Scott Cawelti

About Scott Cawelti -

Scott Cawelti was born and raised in Cedar Falls, Iowa. He taught writing, film, and literature at the University of Northern Iowa (UNI) from 1968-2008, and has written regular opinion columns and reviews for the Waterloo / Cedar Falls Courier since the late 1970s.  He played for years in a folk duo with Robert James Waller and still regularly performs as a singer/guitarist/songwriter. Scott continues to teach as an adjunct instructor at UNI.

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  • Discussing Rights and Wrongs

    • Posted on Sep 28, 2014 by Scott Cawelti

    Who’s right?  Who’s wrong? Why?   Big questions.

    This semester I’m co-teaching a UNI class where we discuss morality and ethics, meaning those questions and all they imply.   

    A small group of honors students joins Jerry Soneson and me for 75 minutes twice a week to discuss rights and wrongs.  We examine characters in various literary works and films who face moral choices.  In their stories, they struggle with moral choices, and we analyze their actions.  

     By discussing morality within nonfictional and fictional stories we learn about our own choices, and learn to make better decisions. That’s our theory, anyway.

    These are smart, sensitive, articulate, and engaged students, who speak their minds with varying degrees of passion and clarity.  The classes have mostly flown by, and each session has left me with a buzzing brain.  That’s the sign of a good discussion.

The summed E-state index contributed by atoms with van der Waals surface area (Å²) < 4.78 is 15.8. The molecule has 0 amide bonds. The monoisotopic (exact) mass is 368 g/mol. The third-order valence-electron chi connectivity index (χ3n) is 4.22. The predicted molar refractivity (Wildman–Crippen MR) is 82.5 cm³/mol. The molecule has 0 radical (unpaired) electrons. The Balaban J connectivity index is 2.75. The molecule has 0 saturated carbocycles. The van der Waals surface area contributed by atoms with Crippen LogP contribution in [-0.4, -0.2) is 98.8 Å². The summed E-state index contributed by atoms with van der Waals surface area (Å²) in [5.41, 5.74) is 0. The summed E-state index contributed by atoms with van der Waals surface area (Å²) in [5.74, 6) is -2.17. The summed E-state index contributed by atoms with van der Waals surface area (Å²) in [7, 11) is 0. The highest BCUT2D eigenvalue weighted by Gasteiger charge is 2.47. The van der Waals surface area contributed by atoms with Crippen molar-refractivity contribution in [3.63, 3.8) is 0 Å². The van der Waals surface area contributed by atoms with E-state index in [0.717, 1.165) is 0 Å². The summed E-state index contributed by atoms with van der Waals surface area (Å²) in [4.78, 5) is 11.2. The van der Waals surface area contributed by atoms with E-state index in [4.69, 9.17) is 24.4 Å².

We’ve discussed Socrates’ choice to take poison rather than escape his death sentence.  Then in Dead Poet’s Society, we struggled with the young actor’s suicide. We moved to Huck Finn’s decision to help his friend Jim escape slavery, even though Huck knows he’s breaking the law.  And we wondered about “Rita’s” choice to become university educated against her husband’s wishes in Educating Rita.  A divorce ensues. 

    The  more we analyze and discuss morality, the more challenging it becomes.  Here are a few issues we’ve confronted:

    • The reigning politicians in 4th century (B.C.) Greece condemn Socrates to death seemingly for teaching young people that no one really knows anything of importance with final certainty.  It’s an unjust sentence, but Socrates obeys it.  Should he?  He has a chance to escape but turns it down.  We admire him now, but many of Socrates’ friends thought he should escape.  Did he do the right thing? 
    • Huck Finn says, “All right, I’ll GO to hell!” meaning he knows he’s committing a crime and a sin by helping a fugitive slave, yet his friendship and loyalty to Jim are stronger than human and divine laws against helping slaves.  So how do we know the right thing path when our entire culture, including our religion, say it’s wrong, as Huck’s pre-civil war Southern culture told Huck?
    • Who’s responsible when someone kills themselves?  This came up throughout the discussion of Dead Poet’s Society, and the answers ranged from solely the self-killer to the repressive society and school combined with an authoritarian father.  Who’s right?  What’s behind a choice to take one’s own life?